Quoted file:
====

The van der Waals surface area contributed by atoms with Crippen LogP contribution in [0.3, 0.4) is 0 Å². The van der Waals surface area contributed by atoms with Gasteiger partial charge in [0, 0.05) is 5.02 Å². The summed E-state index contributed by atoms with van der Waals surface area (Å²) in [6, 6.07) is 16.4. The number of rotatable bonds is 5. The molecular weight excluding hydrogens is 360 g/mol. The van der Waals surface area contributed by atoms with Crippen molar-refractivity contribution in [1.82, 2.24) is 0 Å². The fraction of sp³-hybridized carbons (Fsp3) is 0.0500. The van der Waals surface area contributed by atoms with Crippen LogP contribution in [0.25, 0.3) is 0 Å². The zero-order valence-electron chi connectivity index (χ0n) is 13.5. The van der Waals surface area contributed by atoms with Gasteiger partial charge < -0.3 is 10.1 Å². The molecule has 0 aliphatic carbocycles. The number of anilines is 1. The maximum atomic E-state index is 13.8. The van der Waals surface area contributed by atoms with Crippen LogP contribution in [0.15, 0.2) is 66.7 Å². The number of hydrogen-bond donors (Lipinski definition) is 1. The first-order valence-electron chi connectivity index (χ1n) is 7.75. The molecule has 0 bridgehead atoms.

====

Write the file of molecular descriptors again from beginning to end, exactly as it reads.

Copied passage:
The van der Waals surface area contributed by atoms with Crippen LogP contribution in [0.3, 0.4) is 0 Å². The van der Waals surface area contributed by atoms with Gasteiger partial charge in [0, 0.05) is 5.02 Å². The summed E-state index contributed by atoms with van der Waals surface area (Å²) in [6, 6.07) is 16.4. The number of rotatable bonds is 5. The molecular weight excluding hydrogens is 360 g/mol. The van der Waals surface area contributed by atoms with Crippen molar-refractivity contribution in [1.82, 2.24) is 0 Å². The fraction of sp³-hybridized carbons (Fsp3) is 0.0500. The van der Waals surface area contributed by atoms with Crippen LogP contribution in [0.25, 0.3) is 0 Å². The zero-order valence-electron chi connectivity index (χ0n) is 13.5. The van der Waals surface area contributed by atoms with Gasteiger partial charge < -0.3 is 10.1 Å². The molecule has 0 aliphatic carbocycles. The number of anilines is 1. The maximum atomic E-state index is 13.8. The van der Waals surface area contributed by atoms with Crippen LogP contribution in [0.15, 0.2) is 66.7 Å². The number of hydrogen-bond donors (Lipinski definition) is 1. The first-order valence-electron chi connectivity index (χ1n) is 7.75. The molecule has 0 bridgehead atoms.